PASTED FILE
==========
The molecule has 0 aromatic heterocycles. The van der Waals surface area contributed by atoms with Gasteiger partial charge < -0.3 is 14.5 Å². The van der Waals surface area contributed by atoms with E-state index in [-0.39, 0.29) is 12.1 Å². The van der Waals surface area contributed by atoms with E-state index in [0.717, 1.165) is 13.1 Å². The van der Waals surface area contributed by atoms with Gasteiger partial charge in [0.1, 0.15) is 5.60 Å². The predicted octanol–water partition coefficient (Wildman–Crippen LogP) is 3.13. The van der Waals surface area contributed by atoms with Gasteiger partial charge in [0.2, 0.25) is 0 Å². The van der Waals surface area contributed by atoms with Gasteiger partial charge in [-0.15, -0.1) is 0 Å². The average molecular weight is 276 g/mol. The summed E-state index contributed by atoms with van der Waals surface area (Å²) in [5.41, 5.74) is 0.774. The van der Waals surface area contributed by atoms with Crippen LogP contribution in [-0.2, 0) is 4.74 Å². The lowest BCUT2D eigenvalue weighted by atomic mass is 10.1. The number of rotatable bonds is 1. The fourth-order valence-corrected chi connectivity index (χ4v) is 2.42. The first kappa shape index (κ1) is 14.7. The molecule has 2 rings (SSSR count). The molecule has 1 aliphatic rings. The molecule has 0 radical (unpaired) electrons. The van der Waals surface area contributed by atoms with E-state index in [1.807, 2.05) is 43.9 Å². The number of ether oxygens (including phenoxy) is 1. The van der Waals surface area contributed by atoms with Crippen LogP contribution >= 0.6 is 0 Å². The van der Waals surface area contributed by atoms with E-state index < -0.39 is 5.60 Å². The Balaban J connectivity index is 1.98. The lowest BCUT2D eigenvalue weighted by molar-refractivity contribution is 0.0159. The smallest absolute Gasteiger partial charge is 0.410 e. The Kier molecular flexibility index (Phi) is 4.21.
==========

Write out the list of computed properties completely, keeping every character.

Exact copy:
The molecule has 0 aromatic heterocycles. The van der Waals surface area contributed by atoms with Gasteiger partial charge < -0.3 is 14.5 Å². The van der Waals surface area contributed by atoms with E-state index in [-0.39, 0.29) is 12.1 Å². The van der Waals surface area contributed by atoms with E-state index in [0.717, 1.165) is 13.1 Å². The van der Waals surface area contributed by atoms with Gasteiger partial charge in [0.1, 0.15) is 5.60 Å². The predicted octanol–water partition coefficient (Wildman–Crippen LogP) is 3.13. The van der Waals surface area contributed by atoms with Gasteiger partial charge in [0.2, 0.25) is 0 Å². The van der Waals surface area contributed by atoms with Gasteiger partial charge in [-0.15, -0.1) is 0 Å². The average molecular weight is 276 g/mol. The summed E-state index contributed by atoms with van der Waals surface area (Å²) in [5.41, 5.74) is 0.774. The van der Waals surface area contributed by atoms with Crippen LogP contribution in [-0.2, 0) is 4.74 Å². The lowest BCUT2D eigenvalue weighted by atomic mass is 10.1. The number of rotatable bonds is 1. The fourth-order valence-corrected chi connectivity index (χ4v) is 2.42. The first kappa shape index (κ1) is 14.7. The molecule has 2 rings (SSSR count). The molecule has 1 aliphatic rings. The molecule has 0 radical (unpaired) electrons. The van der Waals surface area contributed by atoms with E-state index in [1.807, 2.05) is 43.9 Å². The number of ether oxygens (including phenoxy) is 1. The van der Waals surface area contributed by atoms with Crippen LogP contribution >= 0.6 is 0 Å². The van der Waals surface area contributed by atoms with E-state index < -0.39 is 5.60 Å². The Balaban J connectivity index is 1.98. The lowest BCUT2D eigenvalue weighted by molar-refractivity contribution is 0.0159. The smallest absolute Gasteiger partial charge is 0.410 e. The Kier molecular flexibility index (Phi) is 4.21.